Its findings concur to some extent with the Cape Town study. The Indian and white groups are both numerically small and have similarly low HIV prevalences. If we consider them together as the low HIV prevalence groups, then the risk factors which co-vary with HIV prevalence by race in the six surveys are age of sexual debut (in five out of five surveys for men and three out of six surveys for women), age gap (zero surveys in men and three in women), mean number of sex partners in the previous year (five surveys in men and one in women) and respondent concurrency (five surveys in men and one in women). Condom usage and circumcision were both more prevalent in the high HIV prevalence groups. There was little evidence of difference in the prevalence of those who had had sex. The survey which demonstrated the largest difference in this variable was the CAPS. This was likely due to the fact that it was the only survey which was limited to younger persons. In four of the five surveys where people up to the age of 49 were included, there were no differences in sexual experience.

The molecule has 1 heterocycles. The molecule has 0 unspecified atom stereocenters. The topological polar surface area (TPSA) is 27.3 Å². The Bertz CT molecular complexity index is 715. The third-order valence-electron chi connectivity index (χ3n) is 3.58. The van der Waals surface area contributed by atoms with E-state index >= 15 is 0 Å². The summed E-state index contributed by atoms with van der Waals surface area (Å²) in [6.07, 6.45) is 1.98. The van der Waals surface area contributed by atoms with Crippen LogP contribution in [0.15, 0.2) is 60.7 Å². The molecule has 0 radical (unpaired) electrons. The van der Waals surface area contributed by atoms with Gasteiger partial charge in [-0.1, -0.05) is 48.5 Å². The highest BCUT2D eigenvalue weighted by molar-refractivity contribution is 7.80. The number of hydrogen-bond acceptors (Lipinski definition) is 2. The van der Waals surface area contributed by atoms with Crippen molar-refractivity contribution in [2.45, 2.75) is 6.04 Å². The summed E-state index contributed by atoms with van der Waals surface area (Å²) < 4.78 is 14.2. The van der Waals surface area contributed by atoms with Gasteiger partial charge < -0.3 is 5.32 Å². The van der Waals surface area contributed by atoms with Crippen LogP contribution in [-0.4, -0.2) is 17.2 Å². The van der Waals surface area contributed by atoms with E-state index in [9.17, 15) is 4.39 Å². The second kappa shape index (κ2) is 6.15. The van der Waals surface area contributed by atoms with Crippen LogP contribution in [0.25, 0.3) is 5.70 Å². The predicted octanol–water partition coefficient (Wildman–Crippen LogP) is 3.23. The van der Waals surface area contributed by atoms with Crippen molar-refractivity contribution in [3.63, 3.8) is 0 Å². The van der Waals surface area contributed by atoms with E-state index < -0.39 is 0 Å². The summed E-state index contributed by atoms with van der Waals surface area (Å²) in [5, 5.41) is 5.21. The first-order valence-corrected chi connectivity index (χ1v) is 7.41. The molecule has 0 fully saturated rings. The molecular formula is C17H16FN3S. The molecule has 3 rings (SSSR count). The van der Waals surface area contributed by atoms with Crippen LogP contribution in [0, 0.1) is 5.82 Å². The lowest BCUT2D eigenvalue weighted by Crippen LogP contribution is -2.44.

Which of the co-varying risk factors could be responsible for the large differential HIV spread by race? Age of sexual debut, by itself, is an unlikely candidate. This is for a number of reasons, including the fact that the age of sexual debut in the highest HIV prevalence groups is higher than that in the very low prevalence countries of the USA 
and Western Europe 
A number of publications have argued that age-mixing plays a significant role in HIV spread in sub-Saharan Africa 
. Age-mixing, whilst of likely importance, cannot without an interconnected sexual network result in a generalized HIV epidemic. This is evident if we consider a hypothetical population where there is an age gap of 10 years in all couples but the couples practice exclusive lifetime monogamy. Purely sexually transmitted infections cannot spread in this population despite extreme age-mixing since STI spread depends on an interconnected sexual network